The Institutional Foundations of Regulatory Commitment in the UK: The Case of Telecommunications
AbstractThis paper tries to solve the following puzzle. Given that UK governments have, in principle, so much administrative discretion, how were the Conservative governments of the 1980s able to privatize the telecommunications, electricity, water, gas, and airport sectors so prone for administrative expropriation? The answer resides in the subtle use of processes and other institutional arrangements that limit regulatory discretion. We model these processes and contrast the workings of our model to the evolution of regulation in te UK telecommunications sector. Under simple assumptions about preferences of the relevant players, the model is consistent with the evolution of telecommunications regulation.
Download InfoTo our knowledge, this item is not available for download. To find whether it is available, there are three options:
1. Check below under "Related research" whether another version of this item is available online.
2. Check on the provider's web page whether it is in fact available.
3. Perform a search for a similarly titled item that would be available.
Bibliographic InfoArticle provided by Mohr Siebeck, Tübingen in its journal Journal of Institutional and Theoretical Economics.
Volume (Year): 153 (1997)
Issue (Month): 4 (December)
Contact details of provider:
Web page: http://www.mohr.de/jite
Postal: Mohr Siebeck GmbH & Co. KG, P.O.Box 2040, 72010 Tübingen, Germany
Find related papers by JEL classification:
- K23 - Law and Economics - - Regulation and Business Law - - - Regulated Industries and Administrative Law
- L51 - Industrial Organization - - Regulation and Industrial Policy - - - Economics of Regulation
- L96 - Industrial Organization - - Industry Studies: Transportation and Utilities - - - Telecommunications
You can help add them by filling out this form.
CitEc Project, subscribe to its RSS feed for this item.
- Jamison, Mark A., 2005. "Leadership and the independent regulator," Policy Research Working Paper Series 3620, The World Bank.
- Perez, Yannick & Ramos-Real, Francisco Javier, 2009. "The public promotion of wind energy in Spain from the transaction costs perspective 1986-2007," Renewable and Sustainable Energy Reviews, Elsevier, vol. 13(5), pages 1058-1066, June.
- Paul Levine & Paul Levine & Jon Stern & Francesc Trillas, 2003. "Independent Utility Regulators: Lessons from Monetary Policy," School of Economics Discussion Papers 0403, School of Economics, University of Surrey.
- Santiago Urbiztondo & Fernando Navajas & Daniel Artana, 1998. "La autonomía de los entes reguladores argentinos: Agua y cloacas, gas natural, energía eléctrica y telecomunicaciones," Research Department Publications 3038, Inter-American Development Bank, Research Department.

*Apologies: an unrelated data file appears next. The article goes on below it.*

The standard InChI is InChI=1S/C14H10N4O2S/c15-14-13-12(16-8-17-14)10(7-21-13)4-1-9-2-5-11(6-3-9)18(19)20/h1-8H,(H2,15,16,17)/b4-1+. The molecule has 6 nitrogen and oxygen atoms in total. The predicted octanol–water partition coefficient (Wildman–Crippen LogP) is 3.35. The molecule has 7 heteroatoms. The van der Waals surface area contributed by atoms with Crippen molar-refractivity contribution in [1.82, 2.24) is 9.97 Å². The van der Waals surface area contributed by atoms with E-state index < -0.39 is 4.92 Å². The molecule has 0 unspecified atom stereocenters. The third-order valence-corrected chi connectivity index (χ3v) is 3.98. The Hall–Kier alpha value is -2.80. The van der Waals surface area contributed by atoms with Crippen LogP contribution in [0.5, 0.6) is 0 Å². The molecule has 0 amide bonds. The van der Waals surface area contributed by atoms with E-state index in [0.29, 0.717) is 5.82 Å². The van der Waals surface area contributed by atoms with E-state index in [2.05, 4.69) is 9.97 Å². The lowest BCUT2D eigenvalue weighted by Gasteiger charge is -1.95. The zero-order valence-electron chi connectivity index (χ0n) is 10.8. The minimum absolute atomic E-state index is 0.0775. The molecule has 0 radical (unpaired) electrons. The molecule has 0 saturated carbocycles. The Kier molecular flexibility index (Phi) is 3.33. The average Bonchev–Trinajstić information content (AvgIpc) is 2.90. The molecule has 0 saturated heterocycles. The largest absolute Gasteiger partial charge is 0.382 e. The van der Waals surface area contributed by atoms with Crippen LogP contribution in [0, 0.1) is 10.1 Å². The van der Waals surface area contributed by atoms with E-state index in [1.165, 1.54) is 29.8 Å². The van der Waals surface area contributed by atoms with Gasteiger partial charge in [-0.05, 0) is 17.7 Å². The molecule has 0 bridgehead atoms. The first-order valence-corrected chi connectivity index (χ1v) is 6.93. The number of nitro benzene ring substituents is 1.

- D. Finon & F. Roques, 2008.
"Financing Arrangements and Industrial Organisation for New Nuclear Build in Electricity Markets,"
Competition and Regulation in Network Industries,
Intersentia, vol. 9(3), pages 247-282, September.
- Finon, D. & Roques, F., 2008. "Financing arrangements and industrial organisation for new nuclear build in electricity markets," Cambridge Working Papers in Economics 0850, Faculty of Economics, University of Cambridge.
- Glachant, Jean-Michel & Dubois, Ute & Perez, Yannick, 2008. "Deregulating with no regulator: Is the German electricity transmission regime institutionally correct?," Energy Policy, Elsevier, vol. 36(5), pages 1600-1610, May.
- F. Andrew Hanssen, 2004. "Is There a Politically Optimal Level of Judicial Independence?," American Economic Review, American Economic Association, vol. 94(3), pages 712-729, June.
- Shane M. Greenstein & Pablo T. Spiller, 1996. "Estimating the Welfare Effects of Digital Infrastructure," NBER Working Papers 5770, National Bureau of Economic Research, Inc.
- Michel, GHERTMAN, 1998. "Applications pratiques de la théorie des coûts de transaction," Les Cahiers de Recherche 636, HEC Paris.
For technical questions regarding this item, or to correct its authors, title, abstract, bibliographic or download information, contact: (Thomas Wolpert).
If you have authored this item and are not yet registered with RePEc, we encourage you to do it here. This allows to link your profile to this item. It also allows you to accept potential citations to this item that we are uncertain about.
If references are entirely missing, you can add them using this form.
If the full references list an item that is present in RePEc, but the system did not link to it, you can help with this form.
If you know of missing items citing this one, you can help us creating those links by adding the relevant references in the same way as above, for each refering item. If you are a registered author of this item, you may also want to check the "citations" tab in your profile, as there may be some citations waiting for confirmation.
Please note that corrections may take a couple of weeks to filter through the various RePEc services.